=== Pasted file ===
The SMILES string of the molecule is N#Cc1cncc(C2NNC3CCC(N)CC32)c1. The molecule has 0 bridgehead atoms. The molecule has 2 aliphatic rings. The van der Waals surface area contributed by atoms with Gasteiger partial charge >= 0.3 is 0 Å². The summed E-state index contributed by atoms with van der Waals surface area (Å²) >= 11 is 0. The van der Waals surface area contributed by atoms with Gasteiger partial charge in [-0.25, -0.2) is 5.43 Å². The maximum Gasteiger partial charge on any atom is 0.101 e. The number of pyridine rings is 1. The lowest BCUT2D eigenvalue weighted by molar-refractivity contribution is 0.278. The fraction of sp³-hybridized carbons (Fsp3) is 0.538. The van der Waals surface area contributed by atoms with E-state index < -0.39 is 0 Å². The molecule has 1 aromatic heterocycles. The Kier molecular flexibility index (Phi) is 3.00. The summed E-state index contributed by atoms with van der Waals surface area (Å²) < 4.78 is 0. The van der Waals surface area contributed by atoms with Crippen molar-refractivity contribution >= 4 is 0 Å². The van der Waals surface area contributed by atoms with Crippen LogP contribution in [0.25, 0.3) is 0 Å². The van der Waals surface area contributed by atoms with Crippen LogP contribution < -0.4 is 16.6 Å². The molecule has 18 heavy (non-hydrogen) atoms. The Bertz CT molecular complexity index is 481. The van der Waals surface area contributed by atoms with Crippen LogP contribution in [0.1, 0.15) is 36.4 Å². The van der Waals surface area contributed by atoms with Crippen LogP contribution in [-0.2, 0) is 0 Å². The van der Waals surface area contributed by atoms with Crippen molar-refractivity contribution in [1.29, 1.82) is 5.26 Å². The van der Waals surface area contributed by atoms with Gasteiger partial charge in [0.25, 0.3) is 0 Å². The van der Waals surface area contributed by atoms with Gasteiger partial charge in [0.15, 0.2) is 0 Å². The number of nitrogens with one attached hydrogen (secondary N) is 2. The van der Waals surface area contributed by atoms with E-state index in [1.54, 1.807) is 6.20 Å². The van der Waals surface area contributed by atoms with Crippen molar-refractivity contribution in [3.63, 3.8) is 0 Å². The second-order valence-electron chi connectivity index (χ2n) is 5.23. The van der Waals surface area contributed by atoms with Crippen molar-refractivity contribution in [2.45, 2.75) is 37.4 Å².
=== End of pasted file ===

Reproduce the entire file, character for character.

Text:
The SMILES string of the molecule is N#Cc1cncc(C2NNC3CCC(N)CC32)c1. The molecule has 0 bridgehead atoms. The molecule has 2 aliphatic rings. The van der Waals surface area contributed by atoms with Gasteiger partial charge >= 0.3 is 0 Å². The summed E-state index contributed by atoms with van der Waals surface area (Å²) >= 11 is 0. The van der Waals surface area contributed by atoms with Gasteiger partial charge in [-0.25, -0.2) is 5.43 Å². The maximum Gasteiger partial charge on any atom is 0.101 e. The number of pyridine rings is 1. The lowest BCUT2D eigenvalue weighted by molar-refractivity contribution is 0.278. The fraction of sp³-hybridized carbons (Fsp3) is 0.538. The van der Waals surface area contributed by atoms with E-state index < -0.39 is 0 Å². The molecule has 1 aromatic heterocycles. The Kier molecular flexibility index (Phi) is 3.00. The summed E-state index contributed by atoms with van der Waals surface area (Å²) < 4.78 is 0. The van der Waals surface area contributed by atoms with Crippen molar-refractivity contribution >= 4 is 0 Å². The van der Waals surface area contributed by atoms with Crippen LogP contribution in [0.25, 0.3) is 0 Å². The van der Waals surface area contributed by atoms with Crippen LogP contribution < -0.4 is 16.6 Å². The molecule has 18 heavy (non-hydrogen) atoms. The Bertz CT molecular complexity index is 481. The van der Waals surface area contributed by atoms with Crippen LogP contribution in [0.1, 0.15) is 36.4 Å². The van der Waals surface area contributed by atoms with Crippen LogP contribution in [-0.2, 0) is 0 Å². The van der Waals surface area contributed by atoms with Crippen molar-refractivity contribution in [1.29, 1.82) is 5.26 Å². The van der Waals surface area contributed by atoms with Gasteiger partial charge in [0.25, 0.3) is 0 Å². The van der Waals surface area contributed by atoms with Gasteiger partial charge in [0.15, 0.2) is 0 Å². The number of nitrogens with one attached hydrogen (secondary N) is 2. The van der Waals surface area contributed by atoms with E-state index in [1.54, 1.807) is 6.20 Å². The van der Waals surface area contributed by atoms with Crippen molar-refractivity contribution in [3.63, 3.8) is 0 Å². The second-order valence-electron chi connectivity index (χ2n) is 5.23. The van der Waals surface area contributed by atoms with Crippen molar-refractivity contribution in [2.45, 2.75) is 37.4 Å².